Three Cuts: Spring debuts provide learning experiences for Braves’ young arms
The Atlanta Braves opened their youth-dominated early spring schedule with a 1-4 record, averaging 6.5 runs per game as the pitching staff tried to find its rhythm. Here are three observations from the first week of spring action:
This is not going to be an immediate coronation. Even as the franchise’s No. 1 asset collectively inches closer and closer to the majors, growing pains are inevitable. Eight of the franchise’s 12 best long-term options for the rotation have yet to make their major-league debuts, and three others (Matt Wisler, Mike Foltynewicz and Manny Banuelos) have just 222 combined innings under their belts.
The spring debuts of top pitching prospects Sean Newcomb, Aaron Blair and Lucas Sims offered another reminder that this is a long process.
The three potential top-of-the-rotation arms allowed 12 earned runs in 4 2/3 innings pitched this past week — striking out just one batter and allowing seven walks.
Command was a major issue for Newcomb against the Detroit Tigers, an ongoing trend for the franchise’s highest-rated pitching prospect. A few months removed from allowing six walks per nine innings at the Double-A level, Newcomb’s control was spotty as he took the mound against the Tigers’ approximate Opening Day lineup. The free passes began with two-time MVP Miguel Cabrera and continued with three of the final five batters he faced before getting pulled in the second inning. To make matters worse: Zero strikeouts for the power lefty.
Sims, who ran into similar problems at Double-A Mississippi last season, followed suit. The former first-round pick walked three batters against the Phillies, allowing five earned runs.
Blair’s results were more encouraging, albeit slightly. The 6-foot-5 righty logged an impressive 1-2-3 first inning in the spring opener against the Orioles, but the likes of Chris Davis, Mark Trumbo, Matt Wieters and Jonathan Schoop punished him through the middle of the order — highlighted by two solo shots from Davis and Schoop.
The early returns were more encouraging from the likes of veteran Bud Norris, but the young arms should receive a few more opportunities in the coming weeks. It’s unlikely this will influence the franchise’s Opening Day rotation choices — Fredi Gonzalez & Co. seem to be favoring experienced options out of camp anyways — but judging by the post-game comments from Newcomb and Sims, these hiccups can provide learning experiences moving forward.
Two major question marks hung over the middle of the Braves lineup entering spring training: Freddie Freeman’s wrist and Hector Olivera’s offseason adjustments. So far, so good.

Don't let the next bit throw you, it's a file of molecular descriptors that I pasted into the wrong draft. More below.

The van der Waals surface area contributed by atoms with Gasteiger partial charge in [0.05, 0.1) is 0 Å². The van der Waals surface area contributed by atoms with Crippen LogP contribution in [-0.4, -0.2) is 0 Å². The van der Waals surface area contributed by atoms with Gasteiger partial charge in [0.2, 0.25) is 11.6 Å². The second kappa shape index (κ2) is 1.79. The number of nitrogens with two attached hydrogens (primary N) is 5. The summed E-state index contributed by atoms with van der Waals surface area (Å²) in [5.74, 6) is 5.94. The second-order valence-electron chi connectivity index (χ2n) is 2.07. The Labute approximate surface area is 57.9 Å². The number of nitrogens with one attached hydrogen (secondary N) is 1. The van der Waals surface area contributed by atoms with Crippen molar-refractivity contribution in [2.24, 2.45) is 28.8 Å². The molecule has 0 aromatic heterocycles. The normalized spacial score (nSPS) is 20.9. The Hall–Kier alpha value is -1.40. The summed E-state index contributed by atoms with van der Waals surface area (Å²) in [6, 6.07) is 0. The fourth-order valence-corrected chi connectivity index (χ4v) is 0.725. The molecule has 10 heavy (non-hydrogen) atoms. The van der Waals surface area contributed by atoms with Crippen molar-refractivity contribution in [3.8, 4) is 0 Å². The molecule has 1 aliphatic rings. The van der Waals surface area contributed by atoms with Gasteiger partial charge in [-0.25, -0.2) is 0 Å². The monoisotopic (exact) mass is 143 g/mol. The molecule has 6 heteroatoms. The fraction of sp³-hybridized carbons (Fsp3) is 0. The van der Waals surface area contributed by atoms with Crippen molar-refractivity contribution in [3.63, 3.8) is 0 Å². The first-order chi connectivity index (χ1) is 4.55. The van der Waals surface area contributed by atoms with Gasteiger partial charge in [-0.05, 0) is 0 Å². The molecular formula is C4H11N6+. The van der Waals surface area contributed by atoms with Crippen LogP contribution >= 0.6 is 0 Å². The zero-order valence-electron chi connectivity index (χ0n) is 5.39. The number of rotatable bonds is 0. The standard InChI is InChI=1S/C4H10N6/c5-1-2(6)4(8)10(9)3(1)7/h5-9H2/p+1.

The Braves were cautious with Freeman’s wrist early in camp after it cost him 44 games in 2015, but his recovery seems to be on track. Freeman looks the part of the franchise’s top offensive contributor through three appearances. In six plate appearances, he’s logged a home run, a double and two walks — a comically small sample size that has regardless provided encouraging results and, more importantly, zero setbacks.
Olivera is producing like the middle-of-the-order option the Braves gave up Alex Wood and Jose Peraza for last summer. While his ongoing transition to left field will steal headlines throughout the campaign, the 30-year-old’s bat will play a pivotal role in improving the lowest-scoring offense in baseball. As a recent ESPN feature on Olivera pointed out, his absolute prime may be behind him, but anywhere close would provide an enormous boost:
Olivera is hovering around that mark through four spring games. He’s opened the schedule hitting .462/.429/.462 with six hits and three RBI. This is the exact kind of start the franchise was hoping for. After a tumultuous 2015 campaign, the Braves want Olivera to be as comfortable as possible come Opening Day: He’s tied with outfielder Jeff Francoeur for the most at-bats on the team thus far.
Freeman looks healthy. Olivera looks better.
That’s an early win for Gonzalez & Co.
It’s unfair to mention the struggles of Newcomb, Blair and Sims without noting the highlight-filled contributions of position prospects like Mallex Smith and Ozhaino Albies, both of whom took turns dominating the first week’s news cycle.
Not only did Smith, the organization’s top speedster, post arguably the best single-game stat line baseball will see this spring (two triples, one home run, one double), but he’s made it readily apparent that he’ll be knocking on the MLB door from Day 1 at Triple-A Gwinnett. He trails only Freeman and Kelly Johnson in OPS with far more plate appearances, slashing a ridiculous .455/.500/1.182 through five games while playing in center and left.
Albies has also moved around positions — as expected, switching between shortstop and second base to give the organization options for a future pairing with top prospect Dansby Swanson — but his bat has not disappointed. While matching Smith’s early power numbers proved difficult, Albies has arguably been more consistent with a .667 on-base percentage to go along with a home run.
There’s more and more talk of the diminutive infielder making the MLB jump as a 19-year-old (though those odds still seem slim for a variety of reasons).
Smith and Albies are not alone, either. Third base prospect Rio Ruiz’s newfound aggressive approach has led to four strikeouts, but his .444 on-base percentage is noteworthy following a difficult season in Double-A.
Atlanta’s rebuilding effort is built upon a foundation of pitching, but, up to this point, the franchise’s position prospects have stolen the limelight in camp.